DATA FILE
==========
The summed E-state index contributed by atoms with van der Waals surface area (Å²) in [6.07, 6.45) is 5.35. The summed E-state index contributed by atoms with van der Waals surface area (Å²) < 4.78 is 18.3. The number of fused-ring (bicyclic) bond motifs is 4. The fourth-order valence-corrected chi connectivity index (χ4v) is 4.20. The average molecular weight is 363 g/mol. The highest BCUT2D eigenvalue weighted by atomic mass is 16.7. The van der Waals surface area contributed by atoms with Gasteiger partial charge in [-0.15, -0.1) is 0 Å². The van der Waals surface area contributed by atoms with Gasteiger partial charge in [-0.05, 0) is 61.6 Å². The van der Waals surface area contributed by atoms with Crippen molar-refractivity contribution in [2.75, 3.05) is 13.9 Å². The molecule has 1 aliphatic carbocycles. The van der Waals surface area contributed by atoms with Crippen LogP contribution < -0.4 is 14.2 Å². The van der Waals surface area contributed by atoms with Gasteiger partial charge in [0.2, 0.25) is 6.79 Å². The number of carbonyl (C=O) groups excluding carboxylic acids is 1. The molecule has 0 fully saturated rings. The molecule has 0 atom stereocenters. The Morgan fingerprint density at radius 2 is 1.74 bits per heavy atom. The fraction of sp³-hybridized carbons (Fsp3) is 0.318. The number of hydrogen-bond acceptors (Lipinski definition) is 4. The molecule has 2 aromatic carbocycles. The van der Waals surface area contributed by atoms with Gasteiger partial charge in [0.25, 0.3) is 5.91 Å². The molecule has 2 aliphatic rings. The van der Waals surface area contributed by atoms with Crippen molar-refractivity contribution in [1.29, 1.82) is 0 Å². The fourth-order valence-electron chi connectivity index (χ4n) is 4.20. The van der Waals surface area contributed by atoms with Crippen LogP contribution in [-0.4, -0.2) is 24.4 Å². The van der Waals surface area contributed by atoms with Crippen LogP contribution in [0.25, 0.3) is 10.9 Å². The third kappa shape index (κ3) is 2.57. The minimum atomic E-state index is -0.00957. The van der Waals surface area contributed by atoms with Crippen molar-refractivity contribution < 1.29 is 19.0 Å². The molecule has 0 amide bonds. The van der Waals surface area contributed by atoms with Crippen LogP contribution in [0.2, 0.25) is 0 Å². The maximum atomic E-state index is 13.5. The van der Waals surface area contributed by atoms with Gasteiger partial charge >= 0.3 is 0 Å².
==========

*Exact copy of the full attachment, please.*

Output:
The summed E-state index contributed by atoms with van der Waals surface area (Å²) in [6.07, 6.45) is 5.35. The summed E-state index contributed by atoms with van der Waals surface area (Å²) < 4.78 is 18.3. The number of fused-ring (bicyclic) bond motifs is 4. The fourth-order valence-corrected chi connectivity index (χ4v) is 4.20. The average molecular weight is 363 g/mol. The highest BCUT2D eigenvalue weighted by atomic mass is 16.7. The van der Waals surface area contributed by atoms with Gasteiger partial charge in [-0.15, -0.1) is 0 Å². The van der Waals surface area contributed by atoms with Gasteiger partial charge in [-0.05, 0) is 61.6 Å². The van der Waals surface area contributed by atoms with Crippen molar-refractivity contribution in [2.75, 3.05) is 13.9 Å². The molecule has 1 aliphatic carbocycles. The van der Waals surface area contributed by atoms with Crippen LogP contribution < -0.4 is 14.2 Å². The van der Waals surface area contributed by atoms with Gasteiger partial charge in [0.2, 0.25) is 6.79 Å². The number of carbonyl (C=O) groups excluding carboxylic acids is 1. The molecule has 0 fully saturated rings. The molecule has 0 atom stereocenters. The Morgan fingerprint density at radius 2 is 1.74 bits per heavy atom. The fraction of sp³-hybridized carbons (Fsp3) is 0.318. The number of hydrogen-bond acceptors (Lipinski definition) is 4. The molecule has 2 aromatic carbocycles. The van der Waals surface area contributed by atoms with Gasteiger partial charge in [0.25, 0.3) is 5.91 Å². The molecule has 2 aliphatic rings. The van der Waals surface area contributed by atoms with Crippen molar-refractivity contribution in [1.29, 1.82) is 0 Å². The fourth-order valence-electron chi connectivity index (χ4n) is 4.20. The van der Waals surface area contributed by atoms with Crippen LogP contribution in [-0.4, -0.2) is 24.4 Å². The van der Waals surface area contributed by atoms with Crippen LogP contribution in [0.25, 0.3) is 10.9 Å². The third kappa shape index (κ3) is 2.57. The minimum atomic E-state index is -0.00957. The van der Waals surface area contributed by atoms with Crippen molar-refractivity contribution < 1.29 is 19.0 Å². The molecule has 0 amide bonds. The van der Waals surface area contributed by atoms with Crippen LogP contribution in [0.2, 0.25) is 0 Å². The maximum atomic E-state index is 13.5. The van der Waals surface area contributed by atoms with Gasteiger partial charge >= 0.3 is 0 Å².